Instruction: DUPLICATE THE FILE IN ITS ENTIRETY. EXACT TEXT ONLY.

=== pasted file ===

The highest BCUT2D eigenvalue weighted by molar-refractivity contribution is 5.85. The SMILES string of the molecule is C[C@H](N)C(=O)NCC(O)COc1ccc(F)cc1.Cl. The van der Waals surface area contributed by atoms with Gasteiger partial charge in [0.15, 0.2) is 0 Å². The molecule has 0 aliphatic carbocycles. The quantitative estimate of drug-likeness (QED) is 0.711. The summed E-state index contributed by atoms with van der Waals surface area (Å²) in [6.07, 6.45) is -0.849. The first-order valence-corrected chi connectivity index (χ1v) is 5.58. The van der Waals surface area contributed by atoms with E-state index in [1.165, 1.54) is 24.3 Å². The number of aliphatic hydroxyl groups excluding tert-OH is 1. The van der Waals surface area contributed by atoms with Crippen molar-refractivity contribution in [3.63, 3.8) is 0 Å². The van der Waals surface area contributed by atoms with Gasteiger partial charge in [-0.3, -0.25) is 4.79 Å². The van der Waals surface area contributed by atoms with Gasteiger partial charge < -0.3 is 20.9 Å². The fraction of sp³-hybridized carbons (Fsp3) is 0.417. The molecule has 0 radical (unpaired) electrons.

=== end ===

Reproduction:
The highest BCUT2D eigenvalue weighted by molar-refractivity contribution is 5.85. The SMILES string of the molecule is C[C@H](N)C(=O)NCC(O)COc1ccc(F)cc1.Cl. The van der Waals surface area contributed by atoms with Gasteiger partial charge in [0.15, 0.2) is 0 Å². The molecule has 0 aliphatic carbocycles. The quantitative estimate of drug-likeness (QED) is 0.711. The summed E-state index contributed by atoms with van der Waals surface area (Å²) in [6.07, 6.45) is -0.849. The first-order valence-corrected chi connectivity index (χ1v) is 5.58. The van der Waals surface area contributed by atoms with E-state index in [1.165, 1.54) is 24.3 Å². The number of aliphatic hydroxyl groups excluding tert-OH is 1. The van der Waals surface area contributed by atoms with Crippen molar-refractivity contribution in [3.63, 3.8) is 0 Å². The van der Waals surface area contributed by atoms with Gasteiger partial charge in [-0.3, -0.25) is 4.79 Å². The van der Waals surface area contributed by atoms with Gasteiger partial charge < -0.3 is 20.9 Å². The fraction of sp³-hybridized carbons (Fsp3) is 0.417. The molecule has 0 radical (unpaired) electrons.